The Learning Commons offers Bard students collaborative learning and support through academic workshops, drop-in and subject tutoring, study rooms, and our Writing Fellows program. We provide credit-bearing courses in writing, public speaking, mathematics, and English for non-native speakers.

Individual tutoring in writing and in other subjects can be arranged by contacting the Learning Commons, located in the basement of Stone Row, by calling 758-7812, or by filling out the appointment form at

The Learning Commons is open Monday-Friday, 9am-8pm, although tutoring sessions may be scheduled with peer-tutors for others days and times as well. Review sessions and individual tutoring for math and sciences, and drop-in hours for math and writing help are also available during the semester. Call 758-7812 for days and times, or visit the Learning Commons' website:   http://inside.bard.edu/learningcommons/


All students at Bard College must take and pass a mathematics or computing course before graduation. If you haven’t taken a math course at Bard yet, please take our Online Math Placement Diagnostic Test.  Go to http://math.bard.edu/placement/   for instructions.


In compliance with Section 504 of the Rehabilitation Act of 1973 and the Americans With Disabilities Act of 1990, Bard College is committed to providing equal access to the College’s academic courses, programs, and activities for all students. Students with physical or psychological disabilities should register with the Disability Support Coordinator in order to receive necessary accommodations. Forms are available at: http://www.bard.edu/admission/forms/pdfs/disability.pdf.



Courses listed below do not satisfy program or distribution credit.



BLC  107   

 Intensive ESL

Denise Minin

M . . Th .

. T W .  .

10:10am- 12:30pm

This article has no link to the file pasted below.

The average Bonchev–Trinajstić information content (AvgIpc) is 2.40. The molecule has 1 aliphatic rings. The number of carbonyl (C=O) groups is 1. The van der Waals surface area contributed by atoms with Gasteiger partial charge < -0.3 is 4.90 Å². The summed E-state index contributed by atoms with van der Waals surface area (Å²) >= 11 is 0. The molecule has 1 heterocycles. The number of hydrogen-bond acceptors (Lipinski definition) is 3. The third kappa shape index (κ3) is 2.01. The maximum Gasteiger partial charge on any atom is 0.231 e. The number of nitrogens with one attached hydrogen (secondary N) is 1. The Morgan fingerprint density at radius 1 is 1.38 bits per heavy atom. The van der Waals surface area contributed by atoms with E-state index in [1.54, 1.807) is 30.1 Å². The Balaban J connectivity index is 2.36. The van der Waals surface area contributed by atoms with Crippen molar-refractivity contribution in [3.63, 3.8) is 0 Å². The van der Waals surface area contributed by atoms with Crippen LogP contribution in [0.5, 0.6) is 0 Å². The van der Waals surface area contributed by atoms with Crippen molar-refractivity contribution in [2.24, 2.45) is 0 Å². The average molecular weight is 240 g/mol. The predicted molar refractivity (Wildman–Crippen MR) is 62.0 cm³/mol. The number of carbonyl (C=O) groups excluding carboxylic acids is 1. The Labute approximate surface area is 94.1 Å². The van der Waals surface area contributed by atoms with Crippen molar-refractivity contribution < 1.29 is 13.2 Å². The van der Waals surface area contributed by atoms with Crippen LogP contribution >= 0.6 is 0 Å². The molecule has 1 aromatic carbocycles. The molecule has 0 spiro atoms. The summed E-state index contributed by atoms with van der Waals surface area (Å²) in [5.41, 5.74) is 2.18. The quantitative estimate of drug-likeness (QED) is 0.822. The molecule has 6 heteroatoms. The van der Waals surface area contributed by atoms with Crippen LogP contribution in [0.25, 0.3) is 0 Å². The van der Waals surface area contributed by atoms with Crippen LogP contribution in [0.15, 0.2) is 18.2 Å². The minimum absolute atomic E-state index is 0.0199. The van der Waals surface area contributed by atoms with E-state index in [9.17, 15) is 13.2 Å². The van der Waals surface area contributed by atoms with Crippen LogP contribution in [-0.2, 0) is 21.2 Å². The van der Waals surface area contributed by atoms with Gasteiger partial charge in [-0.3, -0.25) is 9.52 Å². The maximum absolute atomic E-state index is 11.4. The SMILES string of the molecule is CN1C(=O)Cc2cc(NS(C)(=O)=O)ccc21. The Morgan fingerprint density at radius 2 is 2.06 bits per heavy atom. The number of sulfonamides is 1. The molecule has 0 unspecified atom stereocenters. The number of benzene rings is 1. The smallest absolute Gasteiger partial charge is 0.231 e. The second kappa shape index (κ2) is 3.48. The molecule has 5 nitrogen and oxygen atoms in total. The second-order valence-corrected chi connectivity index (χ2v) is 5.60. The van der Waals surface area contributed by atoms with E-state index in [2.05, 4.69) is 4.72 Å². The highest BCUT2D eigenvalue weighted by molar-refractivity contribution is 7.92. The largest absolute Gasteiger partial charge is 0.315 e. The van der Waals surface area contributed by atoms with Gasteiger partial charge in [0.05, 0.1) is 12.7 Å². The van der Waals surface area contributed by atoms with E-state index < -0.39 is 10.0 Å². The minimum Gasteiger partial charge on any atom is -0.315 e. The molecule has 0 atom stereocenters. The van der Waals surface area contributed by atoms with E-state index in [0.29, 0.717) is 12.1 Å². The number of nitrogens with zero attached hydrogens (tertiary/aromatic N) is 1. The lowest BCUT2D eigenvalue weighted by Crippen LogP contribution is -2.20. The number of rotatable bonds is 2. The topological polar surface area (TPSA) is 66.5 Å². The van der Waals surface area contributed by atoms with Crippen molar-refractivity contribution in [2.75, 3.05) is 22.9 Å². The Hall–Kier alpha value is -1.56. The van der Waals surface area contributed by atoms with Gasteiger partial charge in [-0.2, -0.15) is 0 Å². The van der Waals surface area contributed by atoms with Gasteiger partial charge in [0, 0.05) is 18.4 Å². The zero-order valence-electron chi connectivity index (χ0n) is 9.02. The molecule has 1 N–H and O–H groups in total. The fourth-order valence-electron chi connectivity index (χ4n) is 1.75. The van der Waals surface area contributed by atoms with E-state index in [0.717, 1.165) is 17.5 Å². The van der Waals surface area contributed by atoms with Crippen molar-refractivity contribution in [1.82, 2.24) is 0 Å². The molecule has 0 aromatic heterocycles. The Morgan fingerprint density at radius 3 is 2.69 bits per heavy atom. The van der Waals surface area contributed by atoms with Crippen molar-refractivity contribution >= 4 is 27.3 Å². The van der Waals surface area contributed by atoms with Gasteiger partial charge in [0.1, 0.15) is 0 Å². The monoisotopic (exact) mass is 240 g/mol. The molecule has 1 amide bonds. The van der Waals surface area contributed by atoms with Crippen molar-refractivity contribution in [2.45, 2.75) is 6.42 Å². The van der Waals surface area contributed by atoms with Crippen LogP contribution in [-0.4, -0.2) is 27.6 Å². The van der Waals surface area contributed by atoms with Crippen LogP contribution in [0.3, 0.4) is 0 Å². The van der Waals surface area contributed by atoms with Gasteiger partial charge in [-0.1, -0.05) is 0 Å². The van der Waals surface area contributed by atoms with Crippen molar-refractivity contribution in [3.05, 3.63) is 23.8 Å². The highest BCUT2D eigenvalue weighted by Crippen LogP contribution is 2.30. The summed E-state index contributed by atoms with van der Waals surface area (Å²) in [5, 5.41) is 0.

HEG 200


(4 credits, two-semester requirement) This course is designed to give incoming international students an overview of the Liberal Arts experience through exploring some of the fields of study Bard has to offer. Through this investigation, students will develop the academic and study skills needed to survive this challenging academic environment. An emphasis on reading and writing will provide opportunities for students to develop vocabulary,  improve grammar and strengthen their grasp of the written language.  Class size: 14



BLC 110

 Grammar for Writers

Denise Minin

 T  Th    1:30 pm-2:50 pm

HEG 300



(4 credits) This class examines issues of grammar, usage, and style, with an emphasis on the difficulties encountered by non-native speakers of English. Special attention will be given to the problems created by language transfer issues and to the specific expectations of writing in different disciplines. Through frequent writing and rewriting, we will study of rules and habits that lead to clear and concise academic writing. At least 25 pages of revised writing will be expected.  Class size: 14



BLC 150

 Algebra Workshop

Maria Belk

    F        10:10 am- 11:30 am

HEG 204



(2 credits) This course provides a review of the algebra used in math, science, and social science courses. It is designed for students who would like to improve their algebra skills while taking or in preparation to take an introductory math, science, economics or statistics course. Topics include linear equations and their graphs, quadratic equations, fractions, rational expressions, and exponents. This course will be graded Pass/Fail. No distributional credit is earned.   Class size: 22



BLC 180

 The Art of Public Speaking

David Register

 T  Th    11:50 am-1:10 pm

OLIN 310